Biden-Harris Water Security Plan Springs a Leak

by Taylor Lange

The American Southwest is a bit parched at the moment. The region is in the midst of its 23rd consecutive year of drought, its longest and most extensive since 800 CE. The drought is so bad that California’s two largest reservoirs—Shasta Lake and Lake Oroville—reached critically low levels in March, when they should have been at their highest.

A depleted Shasta Lake in California

A depleted Shasta Lake in California.

The southwestern USA (and Mexico) is not the only place facing water shortages. The United Nations Convention to Combat Desertification released its Drought in Numbers 2022 report on May 11th, and the findings are grim. From 2000 to 2019, droughts impacted over 1.4 billion people worldwide, making them the second most pervasive disaster after flooding. Severe droughts impact Africa the most, as 44 percent of all drought events have occurred on the continent in the past 100 years. In Australia, the 2019-2020 megadrought fueled the megafires that killed 26 people, damaged 3,000 homes, and caused the most substantial loss of habitats for the continent’s threatened and endangered species since colonization.

As global heating ensues, droughts will become more common, more intense, and longer lasting. This will result in more people with limited access to safe water for drinking and sanitation. Water insecurity is a volatile issue that has played a role in many conflicts at the international and subnational level. For example, alleviating water insecurity in Crimea is likely a reason for ongoing Russian aggression in Ukraine, and water has played a key role in strained relations between India and Pakistan. In the USA, rights to the Apalachicola-Chatthoochee-Flint water basin have strained relations among Georgia, Alabama, and Florida, with litigation reaching the Supreme Court multiple times.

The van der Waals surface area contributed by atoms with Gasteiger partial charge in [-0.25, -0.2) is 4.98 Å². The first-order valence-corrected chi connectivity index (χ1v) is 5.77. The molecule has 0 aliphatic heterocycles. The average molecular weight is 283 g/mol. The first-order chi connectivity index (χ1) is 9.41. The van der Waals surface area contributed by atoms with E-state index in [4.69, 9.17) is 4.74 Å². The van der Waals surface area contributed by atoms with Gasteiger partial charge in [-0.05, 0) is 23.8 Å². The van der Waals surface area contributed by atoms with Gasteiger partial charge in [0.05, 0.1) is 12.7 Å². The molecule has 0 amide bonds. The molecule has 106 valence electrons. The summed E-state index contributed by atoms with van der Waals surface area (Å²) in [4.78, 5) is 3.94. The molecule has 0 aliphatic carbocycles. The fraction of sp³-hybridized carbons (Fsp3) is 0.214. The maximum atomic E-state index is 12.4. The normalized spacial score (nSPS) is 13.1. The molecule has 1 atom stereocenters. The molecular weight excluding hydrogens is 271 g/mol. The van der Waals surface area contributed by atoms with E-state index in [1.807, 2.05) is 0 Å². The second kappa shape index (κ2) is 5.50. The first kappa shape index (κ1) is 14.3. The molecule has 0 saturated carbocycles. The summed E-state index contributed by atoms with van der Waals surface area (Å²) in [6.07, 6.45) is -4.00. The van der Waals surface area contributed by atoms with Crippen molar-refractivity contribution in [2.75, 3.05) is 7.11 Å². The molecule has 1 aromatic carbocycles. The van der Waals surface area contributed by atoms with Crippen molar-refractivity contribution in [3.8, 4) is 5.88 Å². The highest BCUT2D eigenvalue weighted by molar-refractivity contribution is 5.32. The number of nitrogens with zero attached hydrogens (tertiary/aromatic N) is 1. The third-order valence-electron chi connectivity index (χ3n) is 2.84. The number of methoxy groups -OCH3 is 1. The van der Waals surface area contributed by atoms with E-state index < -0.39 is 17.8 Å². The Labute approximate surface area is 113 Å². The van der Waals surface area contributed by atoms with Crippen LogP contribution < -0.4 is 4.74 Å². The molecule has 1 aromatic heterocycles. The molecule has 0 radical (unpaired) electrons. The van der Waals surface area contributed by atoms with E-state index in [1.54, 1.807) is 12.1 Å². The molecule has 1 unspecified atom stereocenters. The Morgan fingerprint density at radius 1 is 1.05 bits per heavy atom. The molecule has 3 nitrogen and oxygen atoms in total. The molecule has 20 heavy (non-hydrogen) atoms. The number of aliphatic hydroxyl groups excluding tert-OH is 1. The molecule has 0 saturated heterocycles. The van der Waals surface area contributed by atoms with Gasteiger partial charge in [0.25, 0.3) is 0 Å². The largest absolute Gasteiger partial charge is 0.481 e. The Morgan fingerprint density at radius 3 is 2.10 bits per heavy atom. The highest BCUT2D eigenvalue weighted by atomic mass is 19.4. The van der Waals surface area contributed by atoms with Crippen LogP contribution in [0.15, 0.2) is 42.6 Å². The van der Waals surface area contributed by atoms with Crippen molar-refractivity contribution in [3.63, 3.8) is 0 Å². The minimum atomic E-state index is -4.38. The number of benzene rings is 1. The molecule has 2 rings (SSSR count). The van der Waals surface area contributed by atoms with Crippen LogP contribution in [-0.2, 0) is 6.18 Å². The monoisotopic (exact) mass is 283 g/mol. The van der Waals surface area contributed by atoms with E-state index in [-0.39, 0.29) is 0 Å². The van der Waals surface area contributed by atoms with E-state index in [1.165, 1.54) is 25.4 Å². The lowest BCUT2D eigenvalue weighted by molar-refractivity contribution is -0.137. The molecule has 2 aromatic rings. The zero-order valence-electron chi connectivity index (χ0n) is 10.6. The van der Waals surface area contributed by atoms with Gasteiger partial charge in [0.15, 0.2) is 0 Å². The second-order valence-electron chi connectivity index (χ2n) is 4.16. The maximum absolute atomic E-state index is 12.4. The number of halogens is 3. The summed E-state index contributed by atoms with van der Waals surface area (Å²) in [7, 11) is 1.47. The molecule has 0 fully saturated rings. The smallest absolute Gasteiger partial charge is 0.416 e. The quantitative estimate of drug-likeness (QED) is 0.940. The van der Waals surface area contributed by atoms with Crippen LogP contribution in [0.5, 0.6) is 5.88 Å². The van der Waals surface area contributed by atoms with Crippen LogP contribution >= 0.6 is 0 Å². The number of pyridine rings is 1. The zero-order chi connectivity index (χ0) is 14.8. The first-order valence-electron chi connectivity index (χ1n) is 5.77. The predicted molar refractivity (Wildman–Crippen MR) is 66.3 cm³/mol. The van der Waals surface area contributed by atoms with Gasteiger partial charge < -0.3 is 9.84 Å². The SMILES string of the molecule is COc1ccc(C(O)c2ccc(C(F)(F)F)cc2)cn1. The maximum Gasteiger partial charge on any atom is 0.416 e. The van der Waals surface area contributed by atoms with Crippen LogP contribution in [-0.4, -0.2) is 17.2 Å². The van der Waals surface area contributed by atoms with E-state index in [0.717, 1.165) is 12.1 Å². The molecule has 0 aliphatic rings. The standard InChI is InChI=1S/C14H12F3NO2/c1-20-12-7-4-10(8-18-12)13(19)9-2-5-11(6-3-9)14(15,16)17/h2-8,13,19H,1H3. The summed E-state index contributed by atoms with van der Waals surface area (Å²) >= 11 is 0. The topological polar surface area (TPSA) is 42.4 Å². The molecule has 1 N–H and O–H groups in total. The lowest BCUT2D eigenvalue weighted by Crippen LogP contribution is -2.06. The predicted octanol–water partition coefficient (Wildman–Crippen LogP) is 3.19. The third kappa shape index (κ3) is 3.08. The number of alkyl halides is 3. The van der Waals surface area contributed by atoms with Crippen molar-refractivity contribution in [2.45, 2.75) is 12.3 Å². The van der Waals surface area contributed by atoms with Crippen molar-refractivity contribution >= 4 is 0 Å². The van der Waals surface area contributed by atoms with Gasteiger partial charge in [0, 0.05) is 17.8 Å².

The Biden-Harris Administration recently acknowledged the role that water security will play in future global and domestic conflicts and developed the “White House Action Plan on Global Water Security” in response. The plan summarizes the potential for conflict in transboundary water governance, particularly in arid regions, and outlines of how international cooperation can address the issue. However, the Administration’s focus on creating water security to fuel economic growth is glaring in its unsustainability.

Biden-Harris in Brief

The White House action plan is congruent with the UN’s 6th Sustainable Development Goal, which is to provide access to water, sanitation, and hygiene (WASH) to the world’s population. The plan rests on three pillars:

  1. “Advancing U.S. leadership in the global effort to achieve universal and equitable access to sustainable, climate-resilient, safe, and effectively managed WASH services without increasing greenhouse gas emissions.”
  2. “Promoting sustainable management and protection of water resources and associated ecosystems to support economic growth, build resilience, mitigate the risk of instability or conflict, and increase cooperation.”
  3. “Ensuring that multilateral action mobilizes cooperation and promotes water security.”

Overall, these pillars are hard to argue against. The focus on resiliency will be crucial as climate change progressively threatens water supplies, and building international institutions that support cooperation should lessen the threat of conflict and encourage equitable access to water. Even the language surrounding economic growth is mostly applicable to the Global South, where growth remains a necessary goal.